Today I am a member of the Green Team. All of the students in the Flinders maritime field school have been divided up into three groups—the Green, Red, and Yellow teams. Each group of 3-4 students will work at one of three different areas—the Star of Greece wreck site at Port Willunga, the nineteenth century baths and pier at Victor Harbor, and the Showboat wreck and pier remains at Hindmarsh Island some 20 km east of Victor Harbor. Each team will rotate so that everyone gets to work at each of the three areas.
Today I will be diving on the wreck of the Star of Greece. This iron-hulled, three-masted sailing ship was one of the fastest and most renowned ships in the Star Line. She was 1227 tons and built in Belfast, Ireland in 1868. The picture below comes from a contemporary painting of the ship.

On the 13th of July 1888, while bound for Great Britain with a cargo of 16,000 bags of wheat, the Star of Greece was wrecked during a fierce gale. Even though the wrecked ship had run aground only about 100 meters from shore, the lack of adequate lifesaving facilities and the severity of the storm lead to the deaths of 18 crew members.
Today, Port Willunga is a popular beach. You can see why in the pictures below:
In the 19th century a long pier or “jetty” was in place at Port Willunga, seen in this historic photograph. This terminology seems funny to me, as in the U.S. a jetty refers to a breakwater made up of stone, while a wooden structure on pilings such as this one would be called a pier. The Port Willunga jetty was used to facilitate the export of agricultural and mining products from the interior.
Today, all that remains of the jetty are a series of wooden pilings on the beach, extending out into the water.
North of the old jetty by about a half mile is the site of the Star of Greece. Here, the Flinders University students making up the Green Team have set up a beach camp. During the first week of the field school, no boat is available, so we are staging our dives from the beach. The hardest part about this is lugging all of the equipment a half-mile from the closest beach access. We have a pull-cart to help with that, though by next week a boat should be available and that will make the transportation of equipment directly to the dive site much easier.
I first joined the Green Team yesterday, which was their first dive on the wreck. I swam out to the wreck site while divers were down, and enjoyed snorkeling around the iron wreckage. While the ship has completely broken apart, large sections of hull and other components such as iron masts and yards and an enormous rudder remain intact in about 15 feet of water. The vessel’s stem, or forwardmost part of the bow, protrudes up from the seafloor so high that it breaks the surface of the water and is visible from the shore. This site has been surveyed by archaeologists between 2001 and 2003, and their site plan delineates the major components of the shipwreck.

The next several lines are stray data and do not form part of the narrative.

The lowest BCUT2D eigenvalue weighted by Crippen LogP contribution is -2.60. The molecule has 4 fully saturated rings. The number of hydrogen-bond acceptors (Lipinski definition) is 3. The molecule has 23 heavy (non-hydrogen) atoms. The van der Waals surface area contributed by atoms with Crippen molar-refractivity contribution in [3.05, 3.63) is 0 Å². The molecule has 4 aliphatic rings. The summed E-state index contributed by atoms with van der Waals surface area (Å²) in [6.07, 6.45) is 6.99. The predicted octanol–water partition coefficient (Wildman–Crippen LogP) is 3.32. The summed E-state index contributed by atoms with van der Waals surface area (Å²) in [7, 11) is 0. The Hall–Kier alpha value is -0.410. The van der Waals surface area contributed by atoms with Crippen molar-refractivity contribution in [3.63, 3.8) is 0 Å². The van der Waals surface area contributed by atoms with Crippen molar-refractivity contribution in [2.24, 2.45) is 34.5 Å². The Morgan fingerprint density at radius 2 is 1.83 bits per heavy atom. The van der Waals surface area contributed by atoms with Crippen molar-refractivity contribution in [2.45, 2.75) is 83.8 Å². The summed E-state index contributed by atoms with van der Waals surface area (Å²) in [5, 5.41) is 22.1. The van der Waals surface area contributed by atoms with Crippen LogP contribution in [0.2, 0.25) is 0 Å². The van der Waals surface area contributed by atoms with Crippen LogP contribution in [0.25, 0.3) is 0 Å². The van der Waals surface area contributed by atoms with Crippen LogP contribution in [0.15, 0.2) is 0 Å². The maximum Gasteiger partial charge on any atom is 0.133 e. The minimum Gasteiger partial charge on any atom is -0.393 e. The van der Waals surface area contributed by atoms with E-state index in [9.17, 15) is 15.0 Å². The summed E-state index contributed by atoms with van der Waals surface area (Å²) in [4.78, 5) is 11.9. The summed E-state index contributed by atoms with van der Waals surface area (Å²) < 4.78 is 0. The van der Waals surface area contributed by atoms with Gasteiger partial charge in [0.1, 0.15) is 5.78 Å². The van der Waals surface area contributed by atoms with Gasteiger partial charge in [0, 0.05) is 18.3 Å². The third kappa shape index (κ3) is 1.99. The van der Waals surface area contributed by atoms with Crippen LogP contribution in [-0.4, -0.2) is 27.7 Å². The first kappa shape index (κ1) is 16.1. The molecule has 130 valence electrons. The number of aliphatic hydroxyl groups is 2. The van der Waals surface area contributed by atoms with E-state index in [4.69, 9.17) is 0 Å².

Even though this site has been mapped before, and is being used for training purposes, there is always value in re-recording shipwreck sites. Ongoing inspection will let us know how the wreck is changing over time, and might reveal newly exposed areas or artifacts or signs of deterioration, vandalism, or looting. The students have been charged with recording this site, and it is up to them to determine the best way to do so. To successfully meet this goal they will have to plan as a group what their methodology will be, and what tasks are to be completed for each dive. Here, Flinders masters student David Kalinowski and PhD student Claire Dappert plan their dive on the beach before kitting up and entering the water.
After swimming out to the site, they descend down amid the wreckage, which is shrouded in a thick layer of marine growth.
David uses mylar, or underwater paper, taped to a slate in order to write down measurements they take on the shipwreck. The two divers can also use the slate to write messages to each other, though pre-arranged hand signals are the quickest way to communicate.
Meanwhile, at the stern end of the shipwreck, Flinders masters student David VanZandt and Agnes Miloka hammer in a steel pin in order to lay out a baseline.
The baseline consists of a tape measure stretched out for a specific distance and secured at each end. This is used as a reference line, and measurements taken from it to various pieces of the wreck can be plotted on a master site plan after the dive.
During the dive, I also take some time to explore the wreck on my own. This is simply a very cool wreck. There is so much structure remaining, and it is completely covered in sponges and other marine growth, and teeming with fish life. I especially liked this picture taken at the stem or bow of the vessel.
A large stone monument has been placed amid the wreckage, with a sign explaining the history of the Star of Greece and its wrecking. It serves as a sobering reminder that 18 men lost their lives here. Behind the monument is a large iron yard—one of the cross-pieces that hung from the masts and held the square sails aloft.
I also took this self-portrait, for those of you who haven’t had the pleasure of seeing me underwater:
After the dive, we all swim back to the beach. The students seem confident that they have accomplished the goals they have set out for themselves, and I have enjoyed my time on this spectacular shipwreck. Tonight, instead of heading back to Willunga, I’ll be traveling to Victor Harbor, where I’ll be staying for the first time with the rest of the students. While I’ve certainly enjoyed diving on this wreck, I’m looking forward to seeing some of the other sites that the Red and Yellow Teams have been working on.